The concession came ahead of a Commons debate and vote on releasing details of the work secured by the firm which employed the disgraced former cabinet minister as a consultant.
Keir Starmer, who is pushing for the lid to be lifted, told the prime minister: “We’ll take that.”
The climbdown – which follows Mr Johnson’s U-turn over banning MPs’ having consultancy jobs – came in a stormy prime minister’s questions which saw him repeatedly rebuked by the Commons speaker.
Lindsay Hoyle told him to “sit down” – as he tried to ask questions of the Labour leader – saying “You may be the prime minister of this country, but in this House I’m in charge.”
Mr Johnson again refused to apologise for the botched handling of the Paterson scandal, leading Sir Keir to brand him “a coward”.
On the Randox contracts, the Labour leader said: “We know that he sat in on a call between Randox and the minister responsible for handling health contracts.
“We know that Randox has been awarded government contracts worth almost £600m without competition or tender.”
Sir Keir said the “only one way to get to the bottom” of the affair was to release the contracts, asking: “Will he vote for it? Or will he vote for another cover up?”
In response, Mr Johnson said: “I’m very happy to publish all the details of the Randox contracts, which have been investigated by the National Audit Office already.”
Sir Keir was then rebuked for using the word “coward” and told the Speaker: “I withdraw it – but he’s no leader.”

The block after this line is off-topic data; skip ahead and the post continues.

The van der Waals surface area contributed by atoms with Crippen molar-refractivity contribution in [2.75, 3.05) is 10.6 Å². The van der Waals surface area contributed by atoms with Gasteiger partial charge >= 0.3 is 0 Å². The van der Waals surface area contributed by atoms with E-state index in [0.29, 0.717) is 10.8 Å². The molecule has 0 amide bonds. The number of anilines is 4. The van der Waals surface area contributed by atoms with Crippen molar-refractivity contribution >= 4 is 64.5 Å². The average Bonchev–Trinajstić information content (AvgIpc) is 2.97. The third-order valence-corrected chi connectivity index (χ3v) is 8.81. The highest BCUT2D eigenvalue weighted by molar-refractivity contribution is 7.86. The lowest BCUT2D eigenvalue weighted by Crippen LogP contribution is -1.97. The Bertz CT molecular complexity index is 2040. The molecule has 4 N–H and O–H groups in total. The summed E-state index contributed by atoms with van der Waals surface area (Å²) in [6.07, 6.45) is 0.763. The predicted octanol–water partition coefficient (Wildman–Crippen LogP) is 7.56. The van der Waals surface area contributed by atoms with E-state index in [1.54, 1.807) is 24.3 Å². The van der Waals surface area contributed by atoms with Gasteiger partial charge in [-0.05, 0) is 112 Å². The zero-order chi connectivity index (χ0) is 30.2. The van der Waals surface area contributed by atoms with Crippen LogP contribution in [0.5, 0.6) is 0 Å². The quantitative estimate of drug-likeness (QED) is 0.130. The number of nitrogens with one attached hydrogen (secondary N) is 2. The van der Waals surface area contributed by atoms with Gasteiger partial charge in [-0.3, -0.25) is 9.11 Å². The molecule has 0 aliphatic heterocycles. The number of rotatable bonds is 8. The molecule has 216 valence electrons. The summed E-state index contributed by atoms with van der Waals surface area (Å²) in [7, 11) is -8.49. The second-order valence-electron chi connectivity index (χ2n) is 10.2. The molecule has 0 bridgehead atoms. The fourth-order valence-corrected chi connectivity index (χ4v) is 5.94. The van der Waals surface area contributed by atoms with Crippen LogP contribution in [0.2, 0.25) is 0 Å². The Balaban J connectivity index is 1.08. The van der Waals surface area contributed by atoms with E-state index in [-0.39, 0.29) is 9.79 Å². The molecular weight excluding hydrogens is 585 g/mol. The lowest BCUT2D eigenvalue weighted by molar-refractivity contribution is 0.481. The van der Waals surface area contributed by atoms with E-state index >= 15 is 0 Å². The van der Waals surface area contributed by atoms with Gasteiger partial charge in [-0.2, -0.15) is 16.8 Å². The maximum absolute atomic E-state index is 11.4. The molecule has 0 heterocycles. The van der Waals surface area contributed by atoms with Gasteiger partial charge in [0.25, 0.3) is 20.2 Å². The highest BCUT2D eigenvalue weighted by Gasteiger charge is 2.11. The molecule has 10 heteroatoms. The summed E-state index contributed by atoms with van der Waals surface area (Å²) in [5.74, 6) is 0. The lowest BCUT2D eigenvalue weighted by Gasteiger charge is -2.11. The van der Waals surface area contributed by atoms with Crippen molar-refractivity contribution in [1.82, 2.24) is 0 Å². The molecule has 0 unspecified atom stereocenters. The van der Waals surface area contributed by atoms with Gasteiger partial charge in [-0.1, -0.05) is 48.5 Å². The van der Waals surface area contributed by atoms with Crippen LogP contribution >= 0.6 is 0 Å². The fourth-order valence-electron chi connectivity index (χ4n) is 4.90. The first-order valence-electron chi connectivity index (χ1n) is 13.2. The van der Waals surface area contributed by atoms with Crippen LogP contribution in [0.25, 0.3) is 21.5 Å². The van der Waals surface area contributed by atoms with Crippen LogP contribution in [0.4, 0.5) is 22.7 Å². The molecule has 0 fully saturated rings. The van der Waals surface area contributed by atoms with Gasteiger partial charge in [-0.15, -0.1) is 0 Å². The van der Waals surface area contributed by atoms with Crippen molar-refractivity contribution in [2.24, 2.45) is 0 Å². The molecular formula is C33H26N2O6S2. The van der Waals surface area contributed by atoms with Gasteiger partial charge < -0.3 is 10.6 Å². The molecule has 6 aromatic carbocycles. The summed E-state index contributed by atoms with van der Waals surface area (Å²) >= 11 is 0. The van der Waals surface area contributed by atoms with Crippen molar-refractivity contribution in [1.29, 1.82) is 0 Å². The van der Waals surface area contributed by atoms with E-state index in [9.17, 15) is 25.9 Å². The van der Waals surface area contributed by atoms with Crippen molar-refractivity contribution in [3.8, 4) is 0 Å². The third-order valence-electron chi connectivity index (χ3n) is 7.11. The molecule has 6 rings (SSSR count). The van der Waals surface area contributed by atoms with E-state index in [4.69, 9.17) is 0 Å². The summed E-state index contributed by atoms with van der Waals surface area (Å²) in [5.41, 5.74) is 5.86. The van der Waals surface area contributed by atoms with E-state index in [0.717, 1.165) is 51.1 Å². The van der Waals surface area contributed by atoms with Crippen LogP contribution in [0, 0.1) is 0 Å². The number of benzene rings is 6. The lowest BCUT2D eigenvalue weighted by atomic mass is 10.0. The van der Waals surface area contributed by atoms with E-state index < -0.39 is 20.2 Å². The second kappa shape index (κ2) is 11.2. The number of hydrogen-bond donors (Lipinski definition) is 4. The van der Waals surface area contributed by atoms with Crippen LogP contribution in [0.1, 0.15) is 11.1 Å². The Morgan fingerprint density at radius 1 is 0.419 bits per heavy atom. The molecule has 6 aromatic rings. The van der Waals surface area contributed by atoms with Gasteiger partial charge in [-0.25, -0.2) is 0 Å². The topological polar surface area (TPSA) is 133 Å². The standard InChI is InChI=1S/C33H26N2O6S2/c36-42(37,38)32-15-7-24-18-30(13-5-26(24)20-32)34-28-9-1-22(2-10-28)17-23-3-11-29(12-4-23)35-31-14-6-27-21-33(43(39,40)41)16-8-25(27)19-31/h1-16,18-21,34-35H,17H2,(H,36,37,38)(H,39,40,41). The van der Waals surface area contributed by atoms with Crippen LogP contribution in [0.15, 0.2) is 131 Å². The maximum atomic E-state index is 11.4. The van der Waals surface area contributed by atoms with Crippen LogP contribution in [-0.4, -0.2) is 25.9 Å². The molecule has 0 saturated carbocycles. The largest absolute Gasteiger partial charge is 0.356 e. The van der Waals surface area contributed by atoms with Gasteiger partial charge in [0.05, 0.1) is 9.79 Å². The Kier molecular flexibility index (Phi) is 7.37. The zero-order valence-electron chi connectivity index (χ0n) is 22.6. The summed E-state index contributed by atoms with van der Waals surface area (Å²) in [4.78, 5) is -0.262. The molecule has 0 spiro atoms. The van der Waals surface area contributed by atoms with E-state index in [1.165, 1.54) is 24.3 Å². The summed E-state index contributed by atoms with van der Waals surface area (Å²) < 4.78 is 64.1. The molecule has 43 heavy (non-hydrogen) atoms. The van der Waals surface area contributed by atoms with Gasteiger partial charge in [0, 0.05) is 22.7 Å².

Later, his spokesperson questioned whether all the “minutes” of conversations would be released, as Labour is demanding, saying: “Let’s see what the prime minister has actually agreed to release.”
Put on the back foot again over sleaze, Mr Johnson was taunted that he “somehow expects us to believe he’s the man to clean up Westminster”.
Sir Keir added: “He led his troops through the sewers to cover up corruption and he can’t even say sorry. The truth is that beneath the bluster he still thinks it’s one rule for him and another for his mates.”
The prime minister tried to turn the tables by alleging “Mish-conduct” by the Labour leader, who did paid work, as an MP, for the top law firm Mishcon de Reya.
“We will get on, on a cross-party basis, with taking forward the business I have outlined and we will get on with the business of this government,” he told MPs.
He told the SNP leader, Ian Blackford: “I think these constant attacks on the UK’s levels of corruption and sleaze do a massive disservice to billions of people around the world who genuinely suffer from governments that are corrupt and genuinely have no ability to scrutinise their MPs.
“This is one of the cleanest democracies in the world and people should be proud of that.”
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